An improvement team at my client was struggling to get started on their experiment. They spent nearly a month interviewing people in multiple functions, trying to understand all the possible permutations of the current condition. They discovered that it’s really, really complicated. 

And that made it difficult to start improving the process. Trying to get all the pieces in place for their first experiment was laborious—so many moving pieces, so many people to include, so many variations to consider. 

No surprise there. Office processes are notoriously intertwined. You’re about as likely to find a problem confined to a single functional silo as you are a copy of the National Enquirer in the Library of Congress.  

Which is why it’s good to start improvement projects with small steps. Mike Rother suggests that initial Toyota Kata experiments should be sized for completion in about two to three weeks. Any more than that, and the complexity of the change outweighs the improvement skill level of the people making the change.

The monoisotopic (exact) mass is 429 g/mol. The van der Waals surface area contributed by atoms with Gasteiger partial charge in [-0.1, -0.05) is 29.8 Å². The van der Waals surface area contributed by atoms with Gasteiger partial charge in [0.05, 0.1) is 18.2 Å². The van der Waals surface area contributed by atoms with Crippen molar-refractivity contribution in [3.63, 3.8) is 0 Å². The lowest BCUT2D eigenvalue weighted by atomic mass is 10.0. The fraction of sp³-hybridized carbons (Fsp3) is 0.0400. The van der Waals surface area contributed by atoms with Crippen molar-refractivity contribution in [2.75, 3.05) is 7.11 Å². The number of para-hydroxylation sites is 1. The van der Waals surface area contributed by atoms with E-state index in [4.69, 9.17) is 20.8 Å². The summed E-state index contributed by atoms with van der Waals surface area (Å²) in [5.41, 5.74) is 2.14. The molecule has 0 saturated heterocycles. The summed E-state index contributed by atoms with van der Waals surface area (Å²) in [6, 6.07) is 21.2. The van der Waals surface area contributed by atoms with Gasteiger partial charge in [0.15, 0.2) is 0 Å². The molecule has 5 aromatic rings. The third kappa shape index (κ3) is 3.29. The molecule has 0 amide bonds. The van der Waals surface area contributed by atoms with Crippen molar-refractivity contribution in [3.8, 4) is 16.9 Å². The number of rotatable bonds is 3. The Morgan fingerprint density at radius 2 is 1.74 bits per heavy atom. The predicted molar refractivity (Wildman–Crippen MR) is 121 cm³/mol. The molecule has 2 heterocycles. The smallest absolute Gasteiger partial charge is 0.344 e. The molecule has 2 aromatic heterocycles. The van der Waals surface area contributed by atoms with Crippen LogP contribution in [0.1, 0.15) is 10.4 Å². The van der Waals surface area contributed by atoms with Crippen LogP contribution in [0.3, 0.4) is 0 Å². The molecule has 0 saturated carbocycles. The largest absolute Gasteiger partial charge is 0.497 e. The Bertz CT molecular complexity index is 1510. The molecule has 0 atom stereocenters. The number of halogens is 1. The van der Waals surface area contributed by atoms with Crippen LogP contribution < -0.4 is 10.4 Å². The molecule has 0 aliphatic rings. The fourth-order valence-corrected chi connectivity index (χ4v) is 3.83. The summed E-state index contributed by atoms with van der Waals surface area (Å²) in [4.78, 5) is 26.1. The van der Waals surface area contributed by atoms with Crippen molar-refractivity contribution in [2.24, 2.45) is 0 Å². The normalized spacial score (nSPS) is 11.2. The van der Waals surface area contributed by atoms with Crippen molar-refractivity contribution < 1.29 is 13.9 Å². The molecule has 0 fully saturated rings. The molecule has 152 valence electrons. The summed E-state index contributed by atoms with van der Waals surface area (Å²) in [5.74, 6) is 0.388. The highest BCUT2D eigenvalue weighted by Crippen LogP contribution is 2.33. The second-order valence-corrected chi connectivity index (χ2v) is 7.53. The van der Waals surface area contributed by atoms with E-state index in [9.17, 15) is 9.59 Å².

Equally important, if the experiment goes on for too long, it runs the risk of becoming yet another time-sucking, dispiriting corporate project with undefined benefits in the indefinite future. That’s no way to get people excited about improvement.

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People are animals. They crave rewards as much as your dog wants a Milk Bone. As Teresa Amabile and Steven Kramer show in their book The Progress Principle, the gratification that comes from forward progress—no matter how small—is a powerfully motivating reward in and of itself.  When an experiment is too big and takes too long, people don’t get that emotional reward. And that makes the long continuous improvement journey feel like a life sentence in a salt mine rather than an inspiring walk in broad and sunlit uplands

This improvement team has just recalibrated. The process they’re trying to improve is still complex, crossing over multiple functional silos. But now they’re just taking a small piece of it, and are expecting results in a couple of weeks. 

They’re very excited. 

Start small. Move fast.